“The Silent Patient” by Alex Michaelides is a thrilling psychological mystery novel that follows the story of a seemingly mute and traumatized artist accused of murdering her husband. As a psychotherapist tries to uncover the truth behind her silence, dark secrets and shocking revelations are revealed. Discover the twisted tale that has captivated readers worldwide with this gripping page-turner.
…::::: Summary :::::…
Alicia Berenson was convicted of killing her husband Gabriel, but she refused to speak about the murder and has not said a word in six years. Theo Faber, a psychotherapist, gets a job at the center where Alicia is a patient. He is determined to make her talk. Interspersed with Theo’s narrative, there are sections of Alice’s diary that describe the time leading up to Gabriel’s death.
The book is described as a psychological thriller, but there isn’t much “seat edge” suspense. However, there are a number of questions that keep the reader interested: Why did Alice kill Gabriel when she loved him and was happy in her marriage? Why don’t you speak to explain and / or defend yourself? Why is Theo so obsessed with working with Alicia? And the short chapters add to the fast pace.
It is the implausibility of some of the events that I found irritating. Theo arrives and can he immediately change Alicia’s medication dramatically? Doesn’t your obsession with Alicia raise red flags? Can a patient in a safe psychiatric center paint a painting and frame it? The plot twist that people describe as staggering requires the reader to intentionally mislead themselves into a key element of Theo’s story of his marital problems. Fooling the reader like that is like ending a story with “And then I woke up”! And then there is Alicia’s diary. The entries are totally unrealistic because magazine writers summarize the events and their feelings. Does Alice write pages and pages of dialogue and describe scenes in great detail?
In many ways, this book is a study of characters. For me, Theo is the most interesting character. One of the first things Theo mentions is that “I became a psychotherapist because I was screwed.” He admits to a marijuana addiction because “he has never learned to hold back [and] is plagued by feelings of anxiety.” Keep repeating that “the answers to the present are in the past.” Then a quote is included: “The goal of therapy is not to correct the past, but to allow the patient to confront and grieve over their own history.” Finally, there are statements like: “We were breaking to the last limit between the therapist and the patient. It would soon be impossible to know who was who. ” The question that kept me reading was what about his past that Theo doesn’t reveal? He certainly has flaws, is he also a silent patient?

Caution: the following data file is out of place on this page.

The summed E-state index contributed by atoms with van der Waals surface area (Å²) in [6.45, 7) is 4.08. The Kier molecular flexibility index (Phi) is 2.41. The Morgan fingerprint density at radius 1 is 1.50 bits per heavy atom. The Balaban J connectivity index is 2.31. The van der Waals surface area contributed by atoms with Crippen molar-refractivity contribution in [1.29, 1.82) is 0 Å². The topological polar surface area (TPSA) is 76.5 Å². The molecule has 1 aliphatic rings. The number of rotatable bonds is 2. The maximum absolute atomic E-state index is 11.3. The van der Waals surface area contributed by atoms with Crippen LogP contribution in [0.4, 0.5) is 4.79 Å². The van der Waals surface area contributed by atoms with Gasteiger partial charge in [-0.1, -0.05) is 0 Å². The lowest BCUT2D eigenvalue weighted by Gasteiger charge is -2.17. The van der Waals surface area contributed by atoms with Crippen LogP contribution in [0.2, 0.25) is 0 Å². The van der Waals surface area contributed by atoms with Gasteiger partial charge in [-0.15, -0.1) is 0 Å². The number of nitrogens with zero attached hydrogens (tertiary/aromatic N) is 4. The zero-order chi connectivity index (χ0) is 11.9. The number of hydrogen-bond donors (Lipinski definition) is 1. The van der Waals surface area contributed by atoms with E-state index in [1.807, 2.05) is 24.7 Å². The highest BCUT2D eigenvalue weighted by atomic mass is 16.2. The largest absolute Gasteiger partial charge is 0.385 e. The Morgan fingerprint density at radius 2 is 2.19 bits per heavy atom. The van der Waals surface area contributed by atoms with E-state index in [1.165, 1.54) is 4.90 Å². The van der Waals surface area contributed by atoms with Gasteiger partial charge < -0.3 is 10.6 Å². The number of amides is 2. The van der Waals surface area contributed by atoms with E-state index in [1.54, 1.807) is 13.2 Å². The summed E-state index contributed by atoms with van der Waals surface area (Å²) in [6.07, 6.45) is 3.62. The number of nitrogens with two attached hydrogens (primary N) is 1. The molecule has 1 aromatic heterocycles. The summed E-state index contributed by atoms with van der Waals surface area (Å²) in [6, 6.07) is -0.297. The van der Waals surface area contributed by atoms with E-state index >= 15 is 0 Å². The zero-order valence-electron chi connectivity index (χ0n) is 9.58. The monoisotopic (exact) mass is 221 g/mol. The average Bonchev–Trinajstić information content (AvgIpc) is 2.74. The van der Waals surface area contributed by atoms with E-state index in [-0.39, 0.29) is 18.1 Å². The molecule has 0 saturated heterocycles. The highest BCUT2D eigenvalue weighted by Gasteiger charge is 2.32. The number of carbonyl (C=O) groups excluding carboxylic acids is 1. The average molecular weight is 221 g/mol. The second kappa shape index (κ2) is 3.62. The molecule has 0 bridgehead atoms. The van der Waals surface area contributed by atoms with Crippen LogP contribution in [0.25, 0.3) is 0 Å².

The book is entertaining and fast-paced enough, but any veteran psychological suspense reader will likely predict the plot twist long before it is revealed. The novel can best be described as a better example of escapist fiction.
…::::: My Review :::::…
“I picked up ‘The Silent Patient’ without knowing much about it, but I was immediately drawn in by the intriguing premise. The story is told through the perspective of both the therapist and the silent patient, which keeps you guessing and adds to the suspense. The twists and turns throughout the book are shocking and unexpected, and I found myself constantly wanting to know more. The characters are complex and well-developed, and the writing is engaging and atmospheric. Overall, I highly recommend this book to anyone who loves a good psychological thriller. It will keep you on the edge of your seat until the very end.”
- Name: The Silent Patient
- Writer: Alex Michaelides
- Categories: English Literature, On Sell
- Hardcover: 336 pages
- Publisher: Celadon Books; First Edition edition (February 5, 2019)
- Language: English
- ISBN-10: 1250301696
- ISBN-13: 978-1250301697
- Product Dimensions: 6.3 x 1.2 x 9.6 inches
- Customer Reviews: – 12,290 customer ratings
- Amazon Best Sellers Rank: #82
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